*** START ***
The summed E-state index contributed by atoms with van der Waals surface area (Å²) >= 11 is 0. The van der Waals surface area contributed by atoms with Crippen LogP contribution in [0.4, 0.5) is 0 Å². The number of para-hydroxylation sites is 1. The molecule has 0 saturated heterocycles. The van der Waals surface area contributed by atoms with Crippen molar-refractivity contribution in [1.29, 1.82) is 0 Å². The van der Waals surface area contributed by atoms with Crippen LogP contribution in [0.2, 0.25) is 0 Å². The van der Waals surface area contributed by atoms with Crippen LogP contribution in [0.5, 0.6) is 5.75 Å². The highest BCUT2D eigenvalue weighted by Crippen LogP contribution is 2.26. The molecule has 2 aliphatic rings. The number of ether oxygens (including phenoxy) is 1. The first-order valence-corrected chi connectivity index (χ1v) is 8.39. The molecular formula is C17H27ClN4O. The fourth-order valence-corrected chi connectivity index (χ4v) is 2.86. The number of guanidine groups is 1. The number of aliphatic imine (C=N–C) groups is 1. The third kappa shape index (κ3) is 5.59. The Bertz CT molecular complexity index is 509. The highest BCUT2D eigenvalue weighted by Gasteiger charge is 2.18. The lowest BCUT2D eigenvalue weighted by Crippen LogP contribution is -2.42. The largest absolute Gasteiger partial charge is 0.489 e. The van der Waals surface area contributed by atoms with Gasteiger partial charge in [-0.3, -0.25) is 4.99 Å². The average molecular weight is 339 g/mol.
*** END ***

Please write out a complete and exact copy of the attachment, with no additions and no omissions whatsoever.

The summed E-state index contributed by atoms with van der Waals surface area (Å²) >= 11 is 0. The van der Waals surface area contributed by atoms with Crippen LogP contribution in [0.4, 0.5) is 0 Å². The number of para-hydroxylation sites is 1. The molecule has 0 saturated heterocycles. The van der Waals surface area contributed by atoms with Crippen molar-refractivity contribution in [1.29, 1.82) is 0 Å². The van der Waals surface area contributed by atoms with Crippen LogP contribution in [0.2, 0.25) is 0 Å². The van der Waals surface area contributed by atoms with Crippen LogP contribution in [0.5, 0.6) is 5.75 Å². The highest BCUT2D eigenvalue weighted by Crippen LogP contribution is 2.26. The molecule has 2 aliphatic rings. The number of ether oxygens (including phenoxy) is 1. The first-order valence-corrected chi connectivity index (χ1v) is 8.39. The molecular formula is C17H27ClN4O. The fourth-order valence-corrected chi connectivity index (χ4v) is 2.86. The number of guanidine groups is 1. The number of aliphatic imine (C=N–C) groups is 1. The third kappa shape index (κ3) is 5.59. The Bertz CT molecular complexity index is 509. The highest BCUT2D eigenvalue weighted by Gasteiger charge is 2.18. The lowest BCUT2D eigenvalue weighted by Crippen LogP contribution is -2.42. The largest absolute Gasteiger partial charge is 0.489 e. The van der Waals surface area contributed by atoms with Gasteiger partial charge in [-0.3, -0.25) is 4.99 Å². The average molecular weight is 339 g/mol.